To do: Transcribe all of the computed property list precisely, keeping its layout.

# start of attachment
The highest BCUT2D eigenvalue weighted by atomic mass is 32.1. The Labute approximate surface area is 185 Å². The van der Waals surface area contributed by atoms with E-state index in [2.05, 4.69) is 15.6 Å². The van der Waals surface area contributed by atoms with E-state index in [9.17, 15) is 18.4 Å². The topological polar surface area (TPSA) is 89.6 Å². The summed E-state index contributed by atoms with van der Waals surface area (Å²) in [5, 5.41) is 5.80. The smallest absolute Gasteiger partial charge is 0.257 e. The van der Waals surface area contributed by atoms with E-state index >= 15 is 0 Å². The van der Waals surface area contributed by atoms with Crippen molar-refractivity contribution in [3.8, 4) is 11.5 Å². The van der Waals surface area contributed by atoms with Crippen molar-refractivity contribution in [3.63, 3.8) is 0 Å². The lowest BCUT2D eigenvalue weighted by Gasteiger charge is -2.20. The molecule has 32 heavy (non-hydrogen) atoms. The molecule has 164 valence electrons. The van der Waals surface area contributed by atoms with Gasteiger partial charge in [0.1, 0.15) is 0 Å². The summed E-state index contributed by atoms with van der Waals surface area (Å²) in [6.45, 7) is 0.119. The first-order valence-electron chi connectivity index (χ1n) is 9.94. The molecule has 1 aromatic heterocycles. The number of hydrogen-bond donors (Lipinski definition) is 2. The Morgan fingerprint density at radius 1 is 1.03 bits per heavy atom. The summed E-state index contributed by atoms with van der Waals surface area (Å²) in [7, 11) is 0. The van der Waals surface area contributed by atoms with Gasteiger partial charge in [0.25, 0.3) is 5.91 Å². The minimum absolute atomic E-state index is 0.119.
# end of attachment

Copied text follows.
The highest BCUT2D eigenvalue weighted by atomic mass is 32.1. The Labute approximate surface area is 185 Å². The van der Waals surface area contributed by atoms with E-state index in [2.05, 4.69) is 15.6 Å². The van der Waals surface area contributed by atoms with E-state index in [9.17, 15) is 18.4 Å². The topological polar surface area (TPSA) is 89.6 Å². The summed E-state index contributed by atoms with van der Waals surface area (Å²) in [5, 5.41) is 5.80. The smallest absolute Gasteiger partial charge is 0.257 e. The van der Waals surface area contributed by atoms with E-state index >= 15 is 0 Å². The van der Waals surface area contributed by atoms with Crippen molar-refractivity contribution in [3.8, 4) is 11.5 Å². The van der Waals surface area contributed by atoms with Crippen molar-refractivity contribution in [3.63, 3.8) is 0 Å². The lowest BCUT2D eigenvalue weighted by Gasteiger charge is -2.20. The molecule has 32 heavy (non-hydrogen) atoms. The molecule has 164 valence electrons. The van der Waals surface area contributed by atoms with Gasteiger partial charge in [0.1, 0.15) is 0 Å². The summed E-state index contributed by atoms with van der Waals surface area (Å²) in [6.45, 7) is 0.119. The first-order valence-electron chi connectivity index (χ1n) is 9.94. The molecule has 1 aromatic heterocycles. The number of hydrogen-bond donors (Lipinski definition) is 2. The Morgan fingerprint density at radius 1 is 1.03 bits per heavy atom. The summed E-state index contributed by atoms with van der Waals surface area (Å²) in [7, 11) is 0. The van der Waals surface area contributed by atoms with Gasteiger partial charge in [0.25, 0.3) is 5.91 Å². The minimum absolute atomic E-state index is 0.119.